Is this Personally Identifiable Information?

(Gary Weingarden, Privacy Officer & Director IT Security | Published September 2023)

Is this PII? I get this question a lot. Or the similar claim “I removed all the PII.” I regret to inform you, that’s not quite how it works. Don’t get me wrong, I know what you mean, but we’re really not talking about Personally Identifiable Information. In fact, the term “PII” doesn’t appear in many laws. PII is shorthand for what lawyers call covered data–any data that’s subject to a law or contract. PII casts a wider net than you’d expect and includes more than things like name, address, and SSN. 

Bonus Question: Is this origami unicorn from the movie Blade Runner PII?

Hand holding origami









Send answers to:

Here’s why:

  • Some of our contracts Data Use Agreements and data licenses apply to “all customer data” or something similar to that effect the data provided without a “PII”-like definition. They don’t distinguish between particular data types, or if they do they tend to copy statutory definitions.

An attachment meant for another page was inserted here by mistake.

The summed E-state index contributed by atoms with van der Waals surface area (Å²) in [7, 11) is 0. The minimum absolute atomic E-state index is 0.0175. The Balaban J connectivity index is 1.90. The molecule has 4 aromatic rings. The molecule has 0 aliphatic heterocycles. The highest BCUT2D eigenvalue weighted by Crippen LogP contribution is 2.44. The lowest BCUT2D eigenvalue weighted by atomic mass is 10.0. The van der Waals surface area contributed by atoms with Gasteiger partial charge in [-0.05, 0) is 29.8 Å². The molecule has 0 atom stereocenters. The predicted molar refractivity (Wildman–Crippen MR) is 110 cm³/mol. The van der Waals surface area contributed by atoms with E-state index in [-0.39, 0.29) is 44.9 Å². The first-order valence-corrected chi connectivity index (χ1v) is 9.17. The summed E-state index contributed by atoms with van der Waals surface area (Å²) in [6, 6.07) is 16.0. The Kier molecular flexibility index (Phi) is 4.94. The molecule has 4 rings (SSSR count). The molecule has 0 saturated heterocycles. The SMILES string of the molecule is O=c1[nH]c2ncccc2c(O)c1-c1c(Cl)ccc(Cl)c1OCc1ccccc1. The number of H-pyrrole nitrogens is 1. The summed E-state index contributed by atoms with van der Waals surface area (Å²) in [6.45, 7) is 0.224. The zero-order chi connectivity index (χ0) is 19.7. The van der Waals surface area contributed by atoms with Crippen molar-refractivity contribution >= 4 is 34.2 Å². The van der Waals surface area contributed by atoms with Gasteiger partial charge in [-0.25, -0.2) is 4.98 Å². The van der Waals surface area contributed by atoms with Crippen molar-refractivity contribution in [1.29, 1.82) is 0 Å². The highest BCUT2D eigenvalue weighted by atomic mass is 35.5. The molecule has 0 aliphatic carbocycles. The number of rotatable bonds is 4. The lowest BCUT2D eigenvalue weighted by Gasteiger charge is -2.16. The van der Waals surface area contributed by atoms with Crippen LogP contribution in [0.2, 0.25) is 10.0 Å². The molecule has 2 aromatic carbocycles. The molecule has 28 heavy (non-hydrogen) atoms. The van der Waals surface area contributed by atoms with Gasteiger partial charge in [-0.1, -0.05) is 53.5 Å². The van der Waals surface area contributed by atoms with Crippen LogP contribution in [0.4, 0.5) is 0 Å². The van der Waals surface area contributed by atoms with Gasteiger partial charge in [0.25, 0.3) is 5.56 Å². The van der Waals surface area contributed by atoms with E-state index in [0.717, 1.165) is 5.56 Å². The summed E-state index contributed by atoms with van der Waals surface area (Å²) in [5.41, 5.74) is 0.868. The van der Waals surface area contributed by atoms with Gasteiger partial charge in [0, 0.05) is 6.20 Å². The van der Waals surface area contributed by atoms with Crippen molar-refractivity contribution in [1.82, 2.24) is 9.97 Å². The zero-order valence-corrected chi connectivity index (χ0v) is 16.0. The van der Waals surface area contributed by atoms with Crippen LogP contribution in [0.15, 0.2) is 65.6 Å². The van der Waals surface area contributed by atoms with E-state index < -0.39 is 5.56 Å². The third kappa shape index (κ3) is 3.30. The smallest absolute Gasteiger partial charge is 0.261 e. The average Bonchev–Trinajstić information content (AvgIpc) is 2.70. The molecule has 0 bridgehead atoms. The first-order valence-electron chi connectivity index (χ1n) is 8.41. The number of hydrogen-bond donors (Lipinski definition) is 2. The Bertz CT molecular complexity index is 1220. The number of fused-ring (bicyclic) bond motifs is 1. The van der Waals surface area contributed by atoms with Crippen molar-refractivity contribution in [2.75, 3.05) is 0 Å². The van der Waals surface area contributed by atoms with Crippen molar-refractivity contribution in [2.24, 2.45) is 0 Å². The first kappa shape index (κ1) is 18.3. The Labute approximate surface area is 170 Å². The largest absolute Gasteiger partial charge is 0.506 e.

• Statutes often define personal information to include information that’s linkable to an individual or household. That’s a big chunk of information, as we’ll discuss. So again, it’s all PII:
    • For example, here’s part of the FERPA definition (adopted in 1988—during Ronald Reagan’s second term as President): “information that, alone or in combination, is linked or linkable to a specific student that would allow a reasonable person in the school community, who does not have personal knowledge of the relevant circumstances, to identify the student with reasonable certainty.”
    • And the EU’s General Data Protection Regulation (adopted 28 years later): “any information relating to an identified or identifiable natural person (‘data subject’); an identifiable natural person is one who can be identified, directly or indirectly, in particular by reference to an identifier such as a name, an identification number, location data, an online identifier or to one or more factors specific to the physical, physiological, genetic, mental, economic, cultural or social identity of that natural person.”

For simplicity, I’ll call the concept of “information that’s linked or linkable or related to a person or household,” “PII” for the remainder of this post.

And here are a few other things to think about: 

  • PII is about datasets–not data elements. A lot of fields–in isolation–seem anonymous–my zip code maybe. But once it’s included in a database and relates to me, it’s now linkable to me. But if it’s linked to other data, the collection of data can start to identify me. This is sometimes called the “mosaic effect.”